IAnD catches up with internationally acclaimed artist Subodh Gupta, who continues his quest for the ‘elusive within’ in utensils and other everyday found objects… |
An artist generally works with a muse. In Subodh’s case, his dramatic, larger-than-life works made of accumulated everyday objects have for over a decade explored public myths and rituals and the relationship between urban and rural, not to forget, a soul-searching connecting man to the cosmos!
He has carved a niche for himself by creating, what are popularly known as utensil installations that are constantly configured into tableaus that address rapidly changing societal norms. Expressing a deep interest in the growing dichotomy and paradoxes that Indian society represents, Subodh’s explorations have over recent years also shifted to ‘outer space’. Currently exhibiting in Mumbai after a gap of ten years, the artist brings his unique metal palette alive playing with sound and light, highlighting the universal in the banal.
In his Mumbai exhibition - Anhad/Unstruck, the artist describes the sound of the universe as one within man and weaves in his thoughts about the relevance of man in the vast cosmos. He also draws parallels between outer space and cosmos within one’s self. A work on these lines was last seen in his mid-career retrospective Everything is Inside, 2014, at the National Gallery of Modern Art, Delhi. Back in 2012-2013, another installation also referred to the tussle within. Titled All in the Same Boat, it was crammed with utensils, furniture and other living essentials, suspended at a 45-degree angle, ready to take off with 11 ceiling fans, turned upside down to look like propellers.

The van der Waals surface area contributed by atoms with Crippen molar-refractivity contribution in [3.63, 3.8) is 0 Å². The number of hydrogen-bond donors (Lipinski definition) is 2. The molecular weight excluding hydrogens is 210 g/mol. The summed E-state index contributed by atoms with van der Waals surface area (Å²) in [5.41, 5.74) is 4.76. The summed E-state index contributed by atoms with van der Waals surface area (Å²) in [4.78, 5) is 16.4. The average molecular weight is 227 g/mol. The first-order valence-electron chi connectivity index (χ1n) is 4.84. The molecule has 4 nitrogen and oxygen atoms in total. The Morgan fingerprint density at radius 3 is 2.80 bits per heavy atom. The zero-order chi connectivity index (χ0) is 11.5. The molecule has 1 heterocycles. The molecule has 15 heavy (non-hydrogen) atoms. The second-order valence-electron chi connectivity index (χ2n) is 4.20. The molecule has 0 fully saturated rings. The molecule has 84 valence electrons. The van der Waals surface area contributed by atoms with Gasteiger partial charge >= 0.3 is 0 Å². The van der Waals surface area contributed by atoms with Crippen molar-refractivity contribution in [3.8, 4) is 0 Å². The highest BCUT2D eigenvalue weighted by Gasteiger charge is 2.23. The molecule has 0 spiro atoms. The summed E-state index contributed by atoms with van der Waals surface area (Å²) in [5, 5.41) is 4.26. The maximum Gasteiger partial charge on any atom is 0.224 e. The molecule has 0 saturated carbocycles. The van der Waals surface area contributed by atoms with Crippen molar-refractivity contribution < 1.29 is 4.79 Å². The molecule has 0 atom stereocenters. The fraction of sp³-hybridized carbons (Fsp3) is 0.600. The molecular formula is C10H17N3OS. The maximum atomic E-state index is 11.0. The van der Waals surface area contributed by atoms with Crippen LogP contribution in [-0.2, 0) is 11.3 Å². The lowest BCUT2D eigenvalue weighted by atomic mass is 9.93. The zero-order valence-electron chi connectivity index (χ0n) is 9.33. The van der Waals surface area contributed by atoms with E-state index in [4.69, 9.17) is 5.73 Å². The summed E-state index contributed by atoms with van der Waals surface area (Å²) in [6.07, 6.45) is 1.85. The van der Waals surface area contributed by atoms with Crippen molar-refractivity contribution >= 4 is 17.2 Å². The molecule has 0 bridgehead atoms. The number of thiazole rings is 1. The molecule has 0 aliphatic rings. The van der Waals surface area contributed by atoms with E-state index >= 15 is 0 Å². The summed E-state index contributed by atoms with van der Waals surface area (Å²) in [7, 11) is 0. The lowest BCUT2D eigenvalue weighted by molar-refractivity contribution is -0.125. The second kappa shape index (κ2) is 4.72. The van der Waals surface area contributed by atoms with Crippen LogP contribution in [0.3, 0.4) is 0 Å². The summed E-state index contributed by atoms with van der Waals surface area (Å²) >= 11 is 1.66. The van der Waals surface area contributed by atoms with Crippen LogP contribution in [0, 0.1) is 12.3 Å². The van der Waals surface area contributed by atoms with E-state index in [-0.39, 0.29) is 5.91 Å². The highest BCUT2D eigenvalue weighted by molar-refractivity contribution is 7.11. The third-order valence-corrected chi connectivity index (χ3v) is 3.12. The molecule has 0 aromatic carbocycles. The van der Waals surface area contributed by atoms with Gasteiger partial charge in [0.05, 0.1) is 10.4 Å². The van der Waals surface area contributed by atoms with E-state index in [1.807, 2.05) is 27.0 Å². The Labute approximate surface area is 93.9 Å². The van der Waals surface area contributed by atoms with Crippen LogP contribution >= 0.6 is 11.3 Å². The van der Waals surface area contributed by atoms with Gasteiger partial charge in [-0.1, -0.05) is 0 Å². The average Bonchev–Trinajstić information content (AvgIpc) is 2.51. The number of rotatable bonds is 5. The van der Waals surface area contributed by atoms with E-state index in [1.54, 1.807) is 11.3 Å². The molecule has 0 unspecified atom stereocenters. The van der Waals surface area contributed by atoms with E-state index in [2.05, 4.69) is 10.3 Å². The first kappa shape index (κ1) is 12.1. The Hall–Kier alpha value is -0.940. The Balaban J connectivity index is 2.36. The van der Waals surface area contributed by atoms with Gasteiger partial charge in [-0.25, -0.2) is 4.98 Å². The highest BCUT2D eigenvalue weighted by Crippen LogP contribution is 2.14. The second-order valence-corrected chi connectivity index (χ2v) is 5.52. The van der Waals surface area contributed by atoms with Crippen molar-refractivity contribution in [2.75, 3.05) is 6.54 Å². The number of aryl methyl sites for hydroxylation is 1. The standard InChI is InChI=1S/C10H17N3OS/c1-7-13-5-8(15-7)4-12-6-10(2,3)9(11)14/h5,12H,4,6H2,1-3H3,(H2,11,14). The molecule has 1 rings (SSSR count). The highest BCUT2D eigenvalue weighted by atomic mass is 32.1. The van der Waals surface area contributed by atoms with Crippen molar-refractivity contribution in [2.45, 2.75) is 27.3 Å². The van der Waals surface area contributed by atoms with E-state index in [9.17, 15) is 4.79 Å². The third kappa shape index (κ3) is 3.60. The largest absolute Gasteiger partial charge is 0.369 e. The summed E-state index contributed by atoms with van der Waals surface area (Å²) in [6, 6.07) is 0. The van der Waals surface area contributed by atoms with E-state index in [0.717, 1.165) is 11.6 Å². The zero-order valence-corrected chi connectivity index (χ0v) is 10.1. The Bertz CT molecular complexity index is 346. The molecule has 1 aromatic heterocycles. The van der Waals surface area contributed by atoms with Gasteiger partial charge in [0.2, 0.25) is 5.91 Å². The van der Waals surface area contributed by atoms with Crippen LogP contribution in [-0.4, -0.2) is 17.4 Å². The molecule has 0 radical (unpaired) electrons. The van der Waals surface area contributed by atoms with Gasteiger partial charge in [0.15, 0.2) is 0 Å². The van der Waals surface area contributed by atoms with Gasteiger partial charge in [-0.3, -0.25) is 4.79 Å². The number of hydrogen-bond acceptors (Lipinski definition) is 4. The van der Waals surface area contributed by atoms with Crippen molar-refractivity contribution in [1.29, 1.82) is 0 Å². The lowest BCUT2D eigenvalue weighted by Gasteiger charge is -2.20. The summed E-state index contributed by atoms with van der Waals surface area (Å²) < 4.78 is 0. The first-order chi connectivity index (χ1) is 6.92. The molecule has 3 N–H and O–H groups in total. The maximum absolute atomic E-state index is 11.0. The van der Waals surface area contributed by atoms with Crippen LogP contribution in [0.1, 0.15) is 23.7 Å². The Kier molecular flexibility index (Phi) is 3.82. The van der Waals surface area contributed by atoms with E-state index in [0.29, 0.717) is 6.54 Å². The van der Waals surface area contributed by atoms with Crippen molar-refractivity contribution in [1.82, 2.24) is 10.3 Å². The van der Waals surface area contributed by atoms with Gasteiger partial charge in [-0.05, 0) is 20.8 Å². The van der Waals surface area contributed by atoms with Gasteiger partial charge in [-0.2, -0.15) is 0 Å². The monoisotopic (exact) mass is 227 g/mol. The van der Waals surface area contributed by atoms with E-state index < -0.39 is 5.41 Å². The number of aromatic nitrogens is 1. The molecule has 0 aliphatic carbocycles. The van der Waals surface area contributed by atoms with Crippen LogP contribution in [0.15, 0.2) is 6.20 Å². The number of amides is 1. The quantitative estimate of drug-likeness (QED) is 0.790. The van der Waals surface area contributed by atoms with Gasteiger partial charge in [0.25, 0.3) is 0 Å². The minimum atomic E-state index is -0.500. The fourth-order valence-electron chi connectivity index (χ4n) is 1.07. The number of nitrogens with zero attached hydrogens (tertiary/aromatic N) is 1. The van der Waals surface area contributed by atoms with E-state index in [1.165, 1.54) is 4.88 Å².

“We human beings live within our own utility in the universe, which we still haven’t been able to fathom,” says Gupta. “What is then our relationship with the vast universe? We, as tiny things; what are we here for? What is our aim here?”
Subodh elaborates on this topic with his Mumbai exhibition work Aakash, Patal, Dharti/ Space, Depth, Surface - a 132-inch box, made of compressed utensils and cloth-shreds collected from tailors’ shops. From within the gaps, 25 performers stare at viewers, questioning concepts of internal and external space.
Introspection at various levels; the shift in Subodh’s artistic approach is evident; though the material remains the same – metal sheets and utensils.check out the visuals on indiaartndesign.com
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